You better not panic on me,” Coale growled at Fayth as they were ushered onto their chariot for the tribute parade.

Fayth wanted to glare at him and make some snappy comeback, but her trembling hands and nauseous stomach didn't exactly up her confidence. “So many people,” she whined too quietly for the cold boy to hear.

It was hard for her to climb up onto the chariot with her sweaty palms slipping across the metal, but somehow she managed it with no help from her district partner. They were dressed as coal miners, and Fayth wished she could go hide somewhere before she looked even more like a fool after her panic attack at the reaping. There was no way this would help her get sponsors. She was doomed. Why couldn't they just let her hide until throwing her to her inevitable death?

Coale didn't seem happy about this either, but at least he was handling it better. Fayth had no doubt that some sponsors would appreciate his ever present frown. It was much more threatening than her own terrified expression, even if it didn't inspire warm feelings in audiences.


Her connection to Jaylon was a weakness. Cassidee had known that from the moment his name was drawn. It would have been far easier for her to shove him away now instead of pretending like she could protect him from everything in the arena, but she couldn't. Every time Cassidee looked at the younger boy all she could think about was how he was her little brother's best friend. She couldn't think about Ezekiel's face if he thought his sister had been somehow responsible for his best friend's death. And for that reason alone, Cassidee gripped the young boy's hand tightly as their chariot rolled past the vast crowd of Capitol citizens.

As usual, their costumes were horrendous. District 5 didn't really give its stylists much to work with being the district in charge of power. Cassidee and Jaylon were clad only in leotards with a jumble of different types of electrical cords wrapping their way around their bodies.

Jaylon was stiff next to her, and Cassidee could feel the sweat on his palms. She tried to appear open and friendly as she waved at the people around her. Jaylon just looked like he was about to puke. Despite her gut telling her it was a bad idea, Cassidee squeezed his hand in the most reassuring way possible. The least she could do was make the boy feel as if he had some companionship in the last few days before his inevitable death.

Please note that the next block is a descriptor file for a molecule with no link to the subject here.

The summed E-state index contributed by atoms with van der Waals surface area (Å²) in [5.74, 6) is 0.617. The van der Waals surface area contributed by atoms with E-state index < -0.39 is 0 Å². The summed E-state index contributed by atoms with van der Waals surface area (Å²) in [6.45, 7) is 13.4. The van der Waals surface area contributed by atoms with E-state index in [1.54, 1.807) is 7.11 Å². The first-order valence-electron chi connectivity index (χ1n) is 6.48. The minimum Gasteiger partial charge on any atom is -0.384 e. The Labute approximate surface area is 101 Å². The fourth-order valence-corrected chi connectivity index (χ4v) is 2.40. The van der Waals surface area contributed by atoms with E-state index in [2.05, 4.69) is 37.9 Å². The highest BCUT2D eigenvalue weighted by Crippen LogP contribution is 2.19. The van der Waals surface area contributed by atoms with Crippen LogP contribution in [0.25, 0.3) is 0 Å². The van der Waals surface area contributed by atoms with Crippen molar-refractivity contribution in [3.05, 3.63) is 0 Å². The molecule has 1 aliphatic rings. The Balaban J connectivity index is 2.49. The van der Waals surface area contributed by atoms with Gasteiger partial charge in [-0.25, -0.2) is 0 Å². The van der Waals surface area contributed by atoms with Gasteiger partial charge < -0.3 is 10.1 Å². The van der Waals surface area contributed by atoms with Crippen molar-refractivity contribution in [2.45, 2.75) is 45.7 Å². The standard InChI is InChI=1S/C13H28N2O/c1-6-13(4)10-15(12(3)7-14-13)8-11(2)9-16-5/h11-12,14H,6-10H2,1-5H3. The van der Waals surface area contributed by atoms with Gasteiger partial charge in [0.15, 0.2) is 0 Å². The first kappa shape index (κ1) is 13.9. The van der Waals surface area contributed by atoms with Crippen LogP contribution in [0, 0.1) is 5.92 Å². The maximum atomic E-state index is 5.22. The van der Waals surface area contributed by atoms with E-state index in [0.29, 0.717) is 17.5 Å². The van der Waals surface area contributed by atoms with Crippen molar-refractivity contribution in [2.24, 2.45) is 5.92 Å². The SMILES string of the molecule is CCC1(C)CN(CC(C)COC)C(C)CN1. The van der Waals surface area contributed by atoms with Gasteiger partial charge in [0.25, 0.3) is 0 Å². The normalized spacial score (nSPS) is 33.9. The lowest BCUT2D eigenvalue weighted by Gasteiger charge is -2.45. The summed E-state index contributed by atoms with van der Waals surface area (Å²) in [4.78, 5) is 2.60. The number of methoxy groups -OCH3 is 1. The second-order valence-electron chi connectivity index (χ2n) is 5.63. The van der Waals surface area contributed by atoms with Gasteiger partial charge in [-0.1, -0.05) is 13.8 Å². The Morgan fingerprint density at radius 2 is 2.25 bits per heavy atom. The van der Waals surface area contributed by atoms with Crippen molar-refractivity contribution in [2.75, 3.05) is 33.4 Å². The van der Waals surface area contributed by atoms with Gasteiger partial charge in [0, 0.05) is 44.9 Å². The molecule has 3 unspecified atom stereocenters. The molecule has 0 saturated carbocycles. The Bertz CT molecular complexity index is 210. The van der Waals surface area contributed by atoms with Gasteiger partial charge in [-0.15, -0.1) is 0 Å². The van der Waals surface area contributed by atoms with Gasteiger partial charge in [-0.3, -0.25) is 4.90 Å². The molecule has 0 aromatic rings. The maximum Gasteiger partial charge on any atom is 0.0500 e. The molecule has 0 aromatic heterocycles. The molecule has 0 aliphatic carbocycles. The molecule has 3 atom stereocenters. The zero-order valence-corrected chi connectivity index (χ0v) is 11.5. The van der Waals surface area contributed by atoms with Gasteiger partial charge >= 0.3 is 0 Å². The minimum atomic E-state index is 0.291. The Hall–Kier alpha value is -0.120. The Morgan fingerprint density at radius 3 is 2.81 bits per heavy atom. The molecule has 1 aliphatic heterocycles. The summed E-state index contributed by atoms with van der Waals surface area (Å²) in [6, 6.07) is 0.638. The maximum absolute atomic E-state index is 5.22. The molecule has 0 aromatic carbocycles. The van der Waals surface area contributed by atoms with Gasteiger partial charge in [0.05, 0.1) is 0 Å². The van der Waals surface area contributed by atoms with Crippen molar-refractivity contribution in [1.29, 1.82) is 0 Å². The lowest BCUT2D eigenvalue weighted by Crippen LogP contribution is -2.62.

Ahnette knew what Gerald was trying to do, and there was no way she was playing along with it. He'd hardly said two words to her during the train ride to the Capitol, although she'd caught him staring several times. That was nothing new. Ahnette was used to boys staring at her. As soon as their chariot had come into sight though, Gerald was suddenly looking at her with an odd look in his eye.

Ahnette had a few hazy memories of two tributes trying to play the “hopelessly in love” card during the second games, and she was not going down that route. She thought they'd looked more ridiculous than in love, and she was not going to look like an idiot in front of all of Panem. Gerald ignored her glares during the parade, even being so bold as to reach for her hand which she'd instantly jerked away.

Leave me the fuck alone!” she screeched as they finally left the spotlight. Ahnette knew that Gerald had no choice but to be in her presence at the moment as they were being led to the apartment where they'd be spending the next several days, but it felt good to let her anger out.

I'm trying to save us,” Gerald growled. “The lovers story could work if you just gave it a chance. It's not as if it'll be hard to pull off. You're attractive enough that no guy watching is going to doubt that I'd want in your pants.”

Any tiny bit of Ahnette that may have been softened at the compliment immediately hardened again at the phrase “want in your pants.” “Jerk,” she muttered angrily as she pushed past Gerald to walk beside their escort, who was doing her best to ignore the teens' argument. It was going to be a long few days.


Here's where you'll be staying during your time in the Capitol,” the escort trilled as he led them through the doors.

The two District 3 tributes stared around in wonder. Even coming from one of the wealthier districts, neither one of the teens had seen something like this. Kendrick, always eager to learn more about electronics, was drawn the the high-tech television taking up a large wall that was one of the first things noticed upon entering the large apartment. He had seen these being prepared in a factory before, but he'd never been able to actually use one. Kendrick immediately set to work discovering everything it could do.

Mina, much less intrigued by the television but not having anything else to do, took a seat on the sofa to watch her older district partner at work. This grew frustrating, however, because the second she started to figure out what was happening on the screen, Kendrick had hit some new button just to see what it would do. Growling in frustration, the young girl went to investigate her bedroom instead.


I'm not killing anyone.” Joelle turned to glare at Bryan, who had snickered upon hearing her words. “I'm not,” she repeated firmly. “I'd rather die than become a murderer.”

Whatever you want,” Bryan shrugged. He sent her a smile that Joelle figured would probably have most girls bowing to his every whim. “One less tribute for me to worry about.” He smirked at her for a moment before adding, “Although, I'm not too sure that'll be true.”

What do you mean?” Joelle snapped.

I think you'll kill or at least die trying.”

I'm not a sick monster!” Joelle rose to her feet in fury.